Well, it’s Tuesday, and here I am. ¬†And let me tell you – I had a fabulous weekend. ¬†I fully enjoyed it, because I didn’t listen to Ed’s BS. ¬†This year, I didn’t miss out on anything.

The past few days were wonderful.  I shared a drink (or two..) with my baby cousin to celebrate her turning nineteen.  I enjoyed a backyard barbecue with all my friends and family (and maybe more drinks).  I went out for a lovely birthday dinner with my also lovely boyfriend.  I ate homemade ice cream cake, and good old-fashioned vanilla birthday cake, and fancy gourmet (birthday) cupcakes, and it was all DELICIOUS.   And best of all, I talked and joked and laughed and enjoyed a relaxed, carefree, pretty-much-normal weekend with my favorite humans in the world.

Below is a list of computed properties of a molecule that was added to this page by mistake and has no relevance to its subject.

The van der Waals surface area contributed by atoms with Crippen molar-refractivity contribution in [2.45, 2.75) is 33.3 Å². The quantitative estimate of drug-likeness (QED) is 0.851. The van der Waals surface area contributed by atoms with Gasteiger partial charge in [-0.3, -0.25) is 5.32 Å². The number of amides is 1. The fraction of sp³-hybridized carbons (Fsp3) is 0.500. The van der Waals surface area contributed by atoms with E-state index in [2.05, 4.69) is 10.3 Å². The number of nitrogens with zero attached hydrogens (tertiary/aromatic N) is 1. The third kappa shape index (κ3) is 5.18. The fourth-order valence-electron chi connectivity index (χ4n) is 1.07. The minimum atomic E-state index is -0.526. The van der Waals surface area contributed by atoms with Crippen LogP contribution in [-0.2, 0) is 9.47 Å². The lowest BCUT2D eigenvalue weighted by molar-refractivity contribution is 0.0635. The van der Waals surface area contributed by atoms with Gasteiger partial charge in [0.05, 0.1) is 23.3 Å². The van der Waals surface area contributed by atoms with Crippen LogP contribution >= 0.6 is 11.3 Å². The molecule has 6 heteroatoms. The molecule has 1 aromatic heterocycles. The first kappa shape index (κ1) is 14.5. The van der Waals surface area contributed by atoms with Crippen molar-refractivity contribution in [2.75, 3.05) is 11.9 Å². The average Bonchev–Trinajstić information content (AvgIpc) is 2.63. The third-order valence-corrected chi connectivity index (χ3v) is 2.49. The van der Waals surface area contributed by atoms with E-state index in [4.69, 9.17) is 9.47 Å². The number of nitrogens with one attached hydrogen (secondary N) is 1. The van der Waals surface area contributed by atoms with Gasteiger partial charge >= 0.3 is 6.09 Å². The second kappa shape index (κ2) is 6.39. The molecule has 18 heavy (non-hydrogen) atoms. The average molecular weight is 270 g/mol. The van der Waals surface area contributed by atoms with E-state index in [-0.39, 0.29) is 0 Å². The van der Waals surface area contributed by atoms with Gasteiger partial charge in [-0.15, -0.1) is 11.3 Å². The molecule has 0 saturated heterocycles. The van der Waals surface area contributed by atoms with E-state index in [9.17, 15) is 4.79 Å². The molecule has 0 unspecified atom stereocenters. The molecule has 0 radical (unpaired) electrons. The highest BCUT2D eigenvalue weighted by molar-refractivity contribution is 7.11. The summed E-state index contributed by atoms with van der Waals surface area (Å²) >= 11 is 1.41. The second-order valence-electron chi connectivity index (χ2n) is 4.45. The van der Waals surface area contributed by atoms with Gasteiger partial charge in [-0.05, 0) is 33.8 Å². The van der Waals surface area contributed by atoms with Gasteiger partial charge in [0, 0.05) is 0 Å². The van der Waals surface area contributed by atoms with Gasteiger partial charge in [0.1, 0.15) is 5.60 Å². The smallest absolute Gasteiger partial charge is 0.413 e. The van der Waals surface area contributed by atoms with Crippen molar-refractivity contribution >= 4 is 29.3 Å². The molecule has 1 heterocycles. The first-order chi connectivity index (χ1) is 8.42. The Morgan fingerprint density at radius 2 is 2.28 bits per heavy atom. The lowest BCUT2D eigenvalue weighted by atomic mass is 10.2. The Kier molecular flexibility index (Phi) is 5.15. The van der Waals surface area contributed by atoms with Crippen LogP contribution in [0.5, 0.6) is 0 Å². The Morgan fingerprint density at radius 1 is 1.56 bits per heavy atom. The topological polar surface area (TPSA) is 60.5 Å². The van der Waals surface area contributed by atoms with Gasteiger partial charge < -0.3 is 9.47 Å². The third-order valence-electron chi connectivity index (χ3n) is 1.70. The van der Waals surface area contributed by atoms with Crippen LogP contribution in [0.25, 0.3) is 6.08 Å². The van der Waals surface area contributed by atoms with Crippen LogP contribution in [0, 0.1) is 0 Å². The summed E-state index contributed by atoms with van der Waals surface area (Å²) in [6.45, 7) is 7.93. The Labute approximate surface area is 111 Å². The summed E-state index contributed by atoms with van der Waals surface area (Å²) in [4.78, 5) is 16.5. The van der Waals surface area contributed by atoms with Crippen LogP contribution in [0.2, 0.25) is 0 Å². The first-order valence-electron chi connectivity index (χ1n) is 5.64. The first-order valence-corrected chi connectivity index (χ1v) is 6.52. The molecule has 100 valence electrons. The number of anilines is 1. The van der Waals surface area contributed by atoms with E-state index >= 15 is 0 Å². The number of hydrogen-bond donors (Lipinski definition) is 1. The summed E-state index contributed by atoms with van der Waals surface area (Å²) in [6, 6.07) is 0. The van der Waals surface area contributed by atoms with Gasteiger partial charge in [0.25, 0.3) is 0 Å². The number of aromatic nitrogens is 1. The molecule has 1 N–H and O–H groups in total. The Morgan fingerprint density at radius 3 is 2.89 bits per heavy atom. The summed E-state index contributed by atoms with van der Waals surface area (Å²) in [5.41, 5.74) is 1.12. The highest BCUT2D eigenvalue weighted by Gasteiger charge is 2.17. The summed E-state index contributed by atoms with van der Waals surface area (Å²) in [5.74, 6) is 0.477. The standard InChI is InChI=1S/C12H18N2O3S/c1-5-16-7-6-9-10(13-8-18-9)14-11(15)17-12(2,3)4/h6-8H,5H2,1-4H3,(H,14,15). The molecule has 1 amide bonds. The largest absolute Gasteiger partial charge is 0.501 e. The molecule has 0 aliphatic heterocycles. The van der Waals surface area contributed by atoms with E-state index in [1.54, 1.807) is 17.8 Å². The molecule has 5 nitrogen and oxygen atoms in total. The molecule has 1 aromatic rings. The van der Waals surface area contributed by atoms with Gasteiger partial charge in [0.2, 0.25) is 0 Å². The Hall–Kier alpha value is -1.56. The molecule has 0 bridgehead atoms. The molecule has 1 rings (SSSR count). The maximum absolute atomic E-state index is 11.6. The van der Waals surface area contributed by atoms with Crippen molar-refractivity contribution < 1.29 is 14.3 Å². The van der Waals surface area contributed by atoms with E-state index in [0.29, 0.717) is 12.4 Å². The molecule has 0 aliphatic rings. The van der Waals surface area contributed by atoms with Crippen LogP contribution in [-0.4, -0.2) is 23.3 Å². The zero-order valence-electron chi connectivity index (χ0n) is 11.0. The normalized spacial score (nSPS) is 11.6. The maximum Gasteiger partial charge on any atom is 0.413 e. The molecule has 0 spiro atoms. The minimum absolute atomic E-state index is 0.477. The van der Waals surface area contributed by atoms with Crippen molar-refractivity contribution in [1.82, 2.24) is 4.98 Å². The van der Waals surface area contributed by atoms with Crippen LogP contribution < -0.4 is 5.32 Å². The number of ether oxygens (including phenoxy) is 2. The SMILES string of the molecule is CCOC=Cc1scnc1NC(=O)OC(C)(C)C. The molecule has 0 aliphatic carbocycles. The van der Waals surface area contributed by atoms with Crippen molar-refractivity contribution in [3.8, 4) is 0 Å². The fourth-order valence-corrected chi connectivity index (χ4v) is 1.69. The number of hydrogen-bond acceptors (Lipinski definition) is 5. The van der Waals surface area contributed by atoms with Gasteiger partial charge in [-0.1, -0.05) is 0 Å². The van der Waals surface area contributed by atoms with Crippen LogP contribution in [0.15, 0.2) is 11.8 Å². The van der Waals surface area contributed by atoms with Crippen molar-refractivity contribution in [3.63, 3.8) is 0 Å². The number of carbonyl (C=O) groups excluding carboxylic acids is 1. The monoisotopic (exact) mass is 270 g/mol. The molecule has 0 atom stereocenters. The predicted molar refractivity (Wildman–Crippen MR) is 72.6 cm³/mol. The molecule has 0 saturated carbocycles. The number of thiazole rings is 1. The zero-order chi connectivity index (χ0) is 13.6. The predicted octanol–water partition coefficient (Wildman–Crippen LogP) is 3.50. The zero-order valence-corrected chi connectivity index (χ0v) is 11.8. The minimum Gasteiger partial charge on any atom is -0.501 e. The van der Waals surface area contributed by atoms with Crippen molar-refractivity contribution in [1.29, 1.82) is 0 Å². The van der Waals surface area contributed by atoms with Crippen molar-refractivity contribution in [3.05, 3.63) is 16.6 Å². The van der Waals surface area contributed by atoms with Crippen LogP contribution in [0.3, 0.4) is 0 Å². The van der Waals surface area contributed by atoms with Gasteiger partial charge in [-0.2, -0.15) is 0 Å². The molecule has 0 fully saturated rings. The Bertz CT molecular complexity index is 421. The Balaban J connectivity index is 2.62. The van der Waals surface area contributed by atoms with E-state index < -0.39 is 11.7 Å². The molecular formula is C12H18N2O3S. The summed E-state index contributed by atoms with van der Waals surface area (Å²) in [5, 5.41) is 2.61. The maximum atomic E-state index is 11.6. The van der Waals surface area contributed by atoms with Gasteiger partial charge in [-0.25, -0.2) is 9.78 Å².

This was not a weekend I could have enjoyed a year ago, and most definitely not before that. ¬†I’m so glad I’ve come far enough in recovery to be able to celebrate with my loved ones, and not have food be such a stressful thing, or something that prevents me from having a good time. ¬†I can’t lie – I did have a few moments when Ed tried to take over, and tell me “you don’t need to eat that, you don’t need those extra calories”. ¬†But I had to remind myself – one weekend of more-than-usual consumption is not going to matter¬†in the long term. ¬†Turning down the birthday treats, and being awkward at the various events, and spending my time obsessing would have had a much more negative impact on my weekend, and memories of it.

I have such amazing people in my life, and I am so thankful I got to spend my birthday (and Mom’s and Sammie’s) with them this year. ¬†Birthdays are pretty cool, when you let them be.

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A Big Ol’ F You, Ed

One of my therapists told me yesterday she knows I’ll beat this because I’m so frigging stubborn.